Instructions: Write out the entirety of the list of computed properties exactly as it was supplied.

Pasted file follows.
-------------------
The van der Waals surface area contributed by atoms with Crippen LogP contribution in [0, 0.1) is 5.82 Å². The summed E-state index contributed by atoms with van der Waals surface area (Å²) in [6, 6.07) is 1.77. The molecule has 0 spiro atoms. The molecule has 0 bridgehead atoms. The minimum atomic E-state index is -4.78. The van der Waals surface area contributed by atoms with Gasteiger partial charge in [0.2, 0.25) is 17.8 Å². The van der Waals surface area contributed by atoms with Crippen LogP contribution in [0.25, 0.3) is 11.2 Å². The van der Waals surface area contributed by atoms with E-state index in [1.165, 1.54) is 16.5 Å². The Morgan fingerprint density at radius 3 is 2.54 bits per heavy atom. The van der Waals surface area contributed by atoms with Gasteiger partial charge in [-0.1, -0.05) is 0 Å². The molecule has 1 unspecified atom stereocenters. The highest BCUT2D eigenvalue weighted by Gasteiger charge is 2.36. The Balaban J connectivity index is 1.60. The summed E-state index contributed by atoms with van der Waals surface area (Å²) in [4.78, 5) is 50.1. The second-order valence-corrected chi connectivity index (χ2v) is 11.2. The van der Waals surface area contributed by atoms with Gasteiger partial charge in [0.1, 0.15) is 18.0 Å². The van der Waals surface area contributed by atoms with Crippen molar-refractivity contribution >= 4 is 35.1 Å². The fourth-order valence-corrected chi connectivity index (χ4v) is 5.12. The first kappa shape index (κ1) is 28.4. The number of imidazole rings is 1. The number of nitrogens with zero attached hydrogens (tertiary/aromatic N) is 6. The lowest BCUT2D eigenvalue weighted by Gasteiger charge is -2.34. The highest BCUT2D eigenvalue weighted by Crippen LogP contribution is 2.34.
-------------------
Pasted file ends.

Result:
The van der Waals surface area contributed by atoms with Crippen LogP contribution in [0, 0.1) is 5.82 Å². The summed E-state index contributed by atoms with van der Waals surface area (Å²) in [6, 6.07) is 1.77. The molecule has 0 spiro atoms. The molecule has 0 bridgehead atoms. The minimum atomic E-state index is -4.78. The van der Waals surface area contributed by atoms with Gasteiger partial charge in [0.2, 0.25) is 17.8 Å². The van der Waals surface area contributed by atoms with Crippen LogP contribution in [0.25, 0.3) is 11.2 Å². The van der Waals surface area contributed by atoms with E-state index in [1.165, 1.54) is 16.5 Å². The Morgan fingerprint density at radius 3 is 2.54 bits per heavy atom. The van der Waals surface area contributed by atoms with Gasteiger partial charge in [-0.1, -0.05) is 0 Å². The molecule has 1 unspecified atom stereocenters. The highest BCUT2D eigenvalue weighted by Gasteiger charge is 2.36. The Balaban J connectivity index is 1.60. The summed E-state index contributed by atoms with van der Waals surface area (Å²) in [4.78, 5) is 50.1. The second-order valence-corrected chi connectivity index (χ2v) is 11.2. The van der Waals surface area contributed by atoms with Gasteiger partial charge in [0.1, 0.15) is 18.0 Å². The van der Waals surface area contributed by atoms with Crippen molar-refractivity contribution >= 4 is 35.1 Å². The fourth-order valence-corrected chi connectivity index (χ4v) is 5.12. The first kappa shape index (κ1) is 28.4. The number of imidazole rings is 1. The number of nitrogens with zero attached hydrogens (tertiary/aromatic N) is 6. The lowest BCUT2D eigenvalue weighted by Gasteiger charge is -2.34. The highest BCUT2D eigenvalue weighted by Crippen LogP contribution is 2.34.